# Element of $\mathfrak{sl}(2,\Bbb C)$ corresponding to element in $SL(2,\Bbb C)$

If I have $\begin{bmatrix}a&0\\0&a^{-1}\end{bmatrix}$ in $SL(2,\Bbb C)$, how do I find what element I would have corresponding to this in $\mathfrak{sl}(2,\Bbb C)$? I imagine it might be something like $\begin{bmatrix}a&0\\0&-a\end{bmatrix}$, but I am not sure how to find this.

I know I want to go from determinant $1$ matrices to traceless matrices. But I can't get the correspondence down yet.

The exponential map $\exp: \mathfrak{g}\rightarrow G$ gives you the matrices, however it need not be surjective (or injective) in general. Indeed, for $\mathfrak{g}=\mathfrak{sl}_2(\mathbb{C})$ and $G=SL_2(\mathbb{C})$ it is not - see here, or here. However, the diagonal matrices have preimages in the Lie algebra, as was shown already. So you can find such matrices of trace zero.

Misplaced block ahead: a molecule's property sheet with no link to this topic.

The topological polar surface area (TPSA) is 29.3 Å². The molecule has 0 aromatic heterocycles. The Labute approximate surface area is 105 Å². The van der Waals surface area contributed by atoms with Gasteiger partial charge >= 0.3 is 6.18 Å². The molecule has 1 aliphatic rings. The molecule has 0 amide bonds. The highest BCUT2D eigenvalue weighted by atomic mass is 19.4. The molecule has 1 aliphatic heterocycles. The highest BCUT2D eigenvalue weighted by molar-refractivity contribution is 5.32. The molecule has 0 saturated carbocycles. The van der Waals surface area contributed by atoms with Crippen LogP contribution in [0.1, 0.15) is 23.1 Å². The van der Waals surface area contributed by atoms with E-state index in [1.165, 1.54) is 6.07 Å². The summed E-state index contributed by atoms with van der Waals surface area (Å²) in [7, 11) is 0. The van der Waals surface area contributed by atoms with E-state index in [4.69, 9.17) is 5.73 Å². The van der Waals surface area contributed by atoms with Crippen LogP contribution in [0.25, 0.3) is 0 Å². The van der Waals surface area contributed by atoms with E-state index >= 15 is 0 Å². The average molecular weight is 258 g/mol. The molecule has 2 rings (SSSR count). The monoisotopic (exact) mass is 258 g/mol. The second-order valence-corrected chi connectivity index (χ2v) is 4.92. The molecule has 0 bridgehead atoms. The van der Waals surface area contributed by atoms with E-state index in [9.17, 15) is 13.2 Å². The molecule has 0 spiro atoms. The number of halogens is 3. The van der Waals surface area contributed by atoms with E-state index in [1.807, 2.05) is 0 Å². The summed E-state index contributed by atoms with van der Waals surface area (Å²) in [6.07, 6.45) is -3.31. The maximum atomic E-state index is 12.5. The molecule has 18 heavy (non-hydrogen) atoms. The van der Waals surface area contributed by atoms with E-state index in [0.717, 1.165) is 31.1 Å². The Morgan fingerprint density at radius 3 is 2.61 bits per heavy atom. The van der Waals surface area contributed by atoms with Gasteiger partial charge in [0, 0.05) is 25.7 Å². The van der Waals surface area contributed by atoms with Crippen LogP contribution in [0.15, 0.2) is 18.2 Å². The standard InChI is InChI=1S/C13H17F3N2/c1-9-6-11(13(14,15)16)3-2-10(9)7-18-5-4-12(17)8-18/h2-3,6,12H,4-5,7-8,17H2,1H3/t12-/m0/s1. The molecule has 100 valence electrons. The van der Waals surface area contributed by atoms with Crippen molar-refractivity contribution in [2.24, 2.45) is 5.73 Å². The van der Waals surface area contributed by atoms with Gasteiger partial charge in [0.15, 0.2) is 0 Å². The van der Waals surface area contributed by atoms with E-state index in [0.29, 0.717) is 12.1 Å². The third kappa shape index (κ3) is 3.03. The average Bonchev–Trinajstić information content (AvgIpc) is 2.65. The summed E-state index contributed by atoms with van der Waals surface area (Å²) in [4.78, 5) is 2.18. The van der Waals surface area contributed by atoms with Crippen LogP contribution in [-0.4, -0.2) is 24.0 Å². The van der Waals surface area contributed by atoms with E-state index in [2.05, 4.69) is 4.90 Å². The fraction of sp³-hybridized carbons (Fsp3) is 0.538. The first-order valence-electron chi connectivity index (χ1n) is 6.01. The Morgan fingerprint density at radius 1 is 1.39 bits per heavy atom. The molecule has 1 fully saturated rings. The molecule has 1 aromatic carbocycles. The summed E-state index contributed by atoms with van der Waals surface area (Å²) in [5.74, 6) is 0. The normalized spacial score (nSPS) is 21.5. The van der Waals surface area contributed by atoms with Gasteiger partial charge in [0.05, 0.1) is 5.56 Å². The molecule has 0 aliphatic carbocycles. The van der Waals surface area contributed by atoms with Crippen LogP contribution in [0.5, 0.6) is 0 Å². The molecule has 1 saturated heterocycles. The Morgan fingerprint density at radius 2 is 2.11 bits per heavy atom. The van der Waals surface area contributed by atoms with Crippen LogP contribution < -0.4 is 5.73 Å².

In general, there is no one-to-one correspondence between a group $G$ and its Lie algebra $\mathfrak{g}$, but we do have a map $$\exp:\mathfrak{g}\to G.$$
In case of matrix groups, we have that for diagonal matrices $$\exp\begin{pmatrix}s & 0 \\ 0 & t\end{pmatrix}=\begin{pmatrix}e^s & 0 \\ 0 & e^t\end{pmatrix}.$$ Thus, $$\begin{pmatrix}\log a & 0 \\ 0 & -\log a\end{pmatrix}\in\mathfrak{sl}(2,\mathbb{C})$$ is an element you are looking for (for any branch of $\log$ not passing through $a$). But note that it is not unique, as we may add multiples of $2\pi i$.
The correspondence between elements is given by the exponential map. This is actually a pretty deep statement in Lie theory, but for this particular case suffice it to say that the identity $$e^{\text{tr}(A)} = \det(e^A)$$ holds (not hard to show with Jordan normal form), and this shows that $$\text{tr}(A) = 0 \iff \det(e^A) = 1$$ For diagonal matrices, the exponential map (and it's inverse) are easy to calculate: you'll just apply a complex logarithm to the diagonal entries of your element of $SL(2,\mathbb{C})$.